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Switching to Raw

Just some basic information for those very curious types: Most people switch their dogs cold turkey. They stop feeding kibble one day, and then start feeding raw the next. You could even fast the dog for a day before starting raw to give the dog’s system time to clear out any remaining kibble. If you want to mix a little kibble with the raw food, you can, but it is not recommended. Why? Well, why continue to put that poison into your dog’s body and continue to cause insult and injury to your pet’s digestive and immune systems? Kibble and raw are two COMPLETELY different things, and it is best to just drop the kibble and pick up with raw. What should you do with the kibble? Do not keep it around! Donate it to your local animal shelter or simply put it in the trash.

Trip and lung mixSo now you are ready to begin. Start off slow. The biggest mistake most “newbies” make is to add too much variety too soon! The result? A very rough transition that involves lots of midnight trips outside. So, start slowly. Pick one protein source and feed that for about a week (or more—it depends on your dog!). Many people start with chicken because it is an easily digestible protein source that is relatively inexpensive and is easy to get. But if you want to start with something different, like pork or beef, then by all means do so. Make sure to pick a raw meaty bone that is suitable for your dog. If you have a Chihuahua, try a chicken thigh. If you have a Golden Retriever, try a chicken quarter. And always feed it raw and whole—none of this ‘feed ground’ business! One of the main points of a raw diet is to give your dog a much-needed dental workout that cleans its teeth, prepares its digestive system for the incoming food, and satisfies the dog both mentally and physically.

Work up to variety slowly. Do not worry about achieving “balance” with a wide variety of raw meaty bones and organs right away. You are in a whole different realm now where balance is a useless, meaningless term. You must work up to variety slowly, and over a period of time. There is no need to rush things, as rushing can cause you and your dog undue misery in the form of early morning trips outside with diarrhea, etc. Your pet is not going to suffer from eating one food source for a period of time—the raw food source it will be eating is superior in quality to any kibbled food and contains just what your pet needs nutritionally. Let your dog’s system adjust to eating real food. Remember, your dog (or cat) has been eating a grain-based, hard-to-digest, artificial food that is WAY different from fresh, real food. The dog may have a suppressed immune system and possibly suppressed digestive enzymes, and just needs time to get its system up and running.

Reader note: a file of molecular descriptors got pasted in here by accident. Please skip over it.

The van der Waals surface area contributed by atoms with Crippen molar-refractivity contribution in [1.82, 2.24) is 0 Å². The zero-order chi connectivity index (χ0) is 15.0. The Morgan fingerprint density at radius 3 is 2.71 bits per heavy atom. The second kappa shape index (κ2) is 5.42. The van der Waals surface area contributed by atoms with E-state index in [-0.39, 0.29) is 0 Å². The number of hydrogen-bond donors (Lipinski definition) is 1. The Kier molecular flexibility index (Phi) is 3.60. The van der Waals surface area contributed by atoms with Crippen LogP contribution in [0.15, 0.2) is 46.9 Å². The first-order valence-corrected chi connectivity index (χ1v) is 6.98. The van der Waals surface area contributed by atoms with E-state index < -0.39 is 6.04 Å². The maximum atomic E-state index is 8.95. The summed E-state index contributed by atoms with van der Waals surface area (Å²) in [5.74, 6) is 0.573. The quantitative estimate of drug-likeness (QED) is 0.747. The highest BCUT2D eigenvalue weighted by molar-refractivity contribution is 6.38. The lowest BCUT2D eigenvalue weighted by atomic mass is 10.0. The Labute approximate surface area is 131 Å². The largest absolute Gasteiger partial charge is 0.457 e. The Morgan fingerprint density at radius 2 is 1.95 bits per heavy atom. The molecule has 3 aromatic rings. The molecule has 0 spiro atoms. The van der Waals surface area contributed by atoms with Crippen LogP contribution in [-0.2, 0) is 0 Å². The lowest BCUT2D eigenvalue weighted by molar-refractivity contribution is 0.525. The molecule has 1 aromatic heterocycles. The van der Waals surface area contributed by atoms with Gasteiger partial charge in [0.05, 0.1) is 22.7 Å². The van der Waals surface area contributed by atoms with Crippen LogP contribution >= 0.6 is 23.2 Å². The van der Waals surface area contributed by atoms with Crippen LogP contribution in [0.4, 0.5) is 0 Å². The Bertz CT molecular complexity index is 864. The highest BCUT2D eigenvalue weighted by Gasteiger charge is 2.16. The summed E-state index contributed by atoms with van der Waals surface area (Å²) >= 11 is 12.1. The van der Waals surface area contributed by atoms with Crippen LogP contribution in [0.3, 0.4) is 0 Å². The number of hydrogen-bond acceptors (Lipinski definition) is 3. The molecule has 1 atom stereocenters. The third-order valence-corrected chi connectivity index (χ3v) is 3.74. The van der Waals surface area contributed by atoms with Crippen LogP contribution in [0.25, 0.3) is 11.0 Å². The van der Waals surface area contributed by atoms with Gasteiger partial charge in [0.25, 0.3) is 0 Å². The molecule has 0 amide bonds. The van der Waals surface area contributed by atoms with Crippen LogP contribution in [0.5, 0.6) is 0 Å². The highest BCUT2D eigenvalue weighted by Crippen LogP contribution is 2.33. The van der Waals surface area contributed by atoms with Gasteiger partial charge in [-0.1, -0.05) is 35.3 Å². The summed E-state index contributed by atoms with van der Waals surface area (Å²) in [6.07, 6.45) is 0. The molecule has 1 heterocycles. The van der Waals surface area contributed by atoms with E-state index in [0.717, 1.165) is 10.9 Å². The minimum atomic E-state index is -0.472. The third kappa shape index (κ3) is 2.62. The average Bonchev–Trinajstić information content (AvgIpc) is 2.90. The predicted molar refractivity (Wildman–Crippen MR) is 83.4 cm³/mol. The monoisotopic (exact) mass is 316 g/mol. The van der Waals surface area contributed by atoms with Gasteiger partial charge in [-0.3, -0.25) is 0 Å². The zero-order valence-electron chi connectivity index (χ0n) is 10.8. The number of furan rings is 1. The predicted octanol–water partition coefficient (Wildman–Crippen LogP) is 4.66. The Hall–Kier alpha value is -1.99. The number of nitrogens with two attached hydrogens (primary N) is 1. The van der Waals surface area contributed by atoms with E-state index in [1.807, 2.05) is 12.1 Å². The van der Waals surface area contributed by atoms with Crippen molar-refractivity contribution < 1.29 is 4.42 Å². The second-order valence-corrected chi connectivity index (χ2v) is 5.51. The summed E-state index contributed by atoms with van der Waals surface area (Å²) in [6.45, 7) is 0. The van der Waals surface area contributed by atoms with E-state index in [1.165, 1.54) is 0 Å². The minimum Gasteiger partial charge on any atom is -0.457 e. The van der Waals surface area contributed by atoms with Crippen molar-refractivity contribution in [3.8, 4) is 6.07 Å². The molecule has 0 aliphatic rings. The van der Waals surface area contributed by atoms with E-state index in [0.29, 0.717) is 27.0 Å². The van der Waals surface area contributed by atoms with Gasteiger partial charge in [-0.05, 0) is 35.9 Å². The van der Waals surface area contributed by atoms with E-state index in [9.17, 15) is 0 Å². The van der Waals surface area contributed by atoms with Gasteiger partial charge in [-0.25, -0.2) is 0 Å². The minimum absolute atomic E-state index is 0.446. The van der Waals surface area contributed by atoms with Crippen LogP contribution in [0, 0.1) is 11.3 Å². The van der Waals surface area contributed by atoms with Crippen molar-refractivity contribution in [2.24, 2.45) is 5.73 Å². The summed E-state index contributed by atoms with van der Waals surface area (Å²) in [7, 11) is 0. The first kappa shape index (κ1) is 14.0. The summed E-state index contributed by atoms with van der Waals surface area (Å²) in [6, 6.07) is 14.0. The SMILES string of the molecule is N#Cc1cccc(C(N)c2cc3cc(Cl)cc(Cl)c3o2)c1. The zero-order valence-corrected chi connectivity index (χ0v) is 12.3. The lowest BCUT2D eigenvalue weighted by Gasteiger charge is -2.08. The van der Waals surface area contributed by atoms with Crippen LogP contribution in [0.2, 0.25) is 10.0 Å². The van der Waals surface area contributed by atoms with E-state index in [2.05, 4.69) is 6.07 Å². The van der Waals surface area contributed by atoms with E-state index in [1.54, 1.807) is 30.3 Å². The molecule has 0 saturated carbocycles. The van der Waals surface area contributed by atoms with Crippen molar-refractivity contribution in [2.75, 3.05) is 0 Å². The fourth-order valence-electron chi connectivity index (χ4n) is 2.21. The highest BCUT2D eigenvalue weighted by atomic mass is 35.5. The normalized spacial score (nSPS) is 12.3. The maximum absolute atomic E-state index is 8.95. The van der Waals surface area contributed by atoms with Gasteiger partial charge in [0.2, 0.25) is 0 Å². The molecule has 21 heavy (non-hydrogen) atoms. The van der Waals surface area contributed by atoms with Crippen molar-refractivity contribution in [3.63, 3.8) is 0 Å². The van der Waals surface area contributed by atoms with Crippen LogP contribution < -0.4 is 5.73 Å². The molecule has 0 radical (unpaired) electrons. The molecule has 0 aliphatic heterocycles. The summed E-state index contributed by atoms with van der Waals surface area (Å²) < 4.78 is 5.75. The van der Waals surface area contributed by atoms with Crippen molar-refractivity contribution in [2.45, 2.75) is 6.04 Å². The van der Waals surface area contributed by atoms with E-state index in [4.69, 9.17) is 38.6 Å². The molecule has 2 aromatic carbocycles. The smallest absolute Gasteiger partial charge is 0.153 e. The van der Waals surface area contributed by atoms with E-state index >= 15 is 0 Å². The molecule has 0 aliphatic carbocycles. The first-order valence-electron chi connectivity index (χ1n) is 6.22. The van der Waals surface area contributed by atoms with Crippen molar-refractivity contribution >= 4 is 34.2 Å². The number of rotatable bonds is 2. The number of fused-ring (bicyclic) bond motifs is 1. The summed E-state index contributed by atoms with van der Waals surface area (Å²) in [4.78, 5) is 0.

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Once your pet is used to eating the raw meaty bones you are giving him, try adding something new: a little organ meat, or a new protein. Again, take things slowly. Let your pet adjust to the new food for a while before adding

another new food. Always add slowly, and always give the animal time to adjust to the new food. And remember: you do not have to do this alone! Join the Yahoo! Raw feeding

group; this group can provide you with an awesome support network of people who have been feeding raw for years to over 26 dogs, as well as newcomers who are in the same position you are—eager to do what is best for their pets and willing to learn. The people on this list know their stuff, and they are very willing to help and to answer questions. Their passion is for the health and well-being of your pet, and for helping you ensure that your pet is

getting the very best and most appropriate nutrition possible. Please note, however, that the Rawfeeding list promotes prey-model raw diets comprised of raw meaty bones and organs; the list does NOT recommend or endorse a BARF-style diet that includes vegetables and various supplements.

Switching puppies to a raw diet is just as simple, if not simpler! Most puppies take to raw food very readily. You can either switch them to raw food once they get home, or you can give them a few days to adjust to their surroundings before switching food. Better yet, before you even get a puppy, search for a naturally rearing breeder that feeds raw and minimally vaccinates their dogs. They will also be able to discuss the finer points of holistic rearing and the risks of vaccination with you. Please note that not all naturally rearing breeders will feed a prey-model raw diet. Many feed a variation of the BARF-type diet, which is still superior to commercial foods

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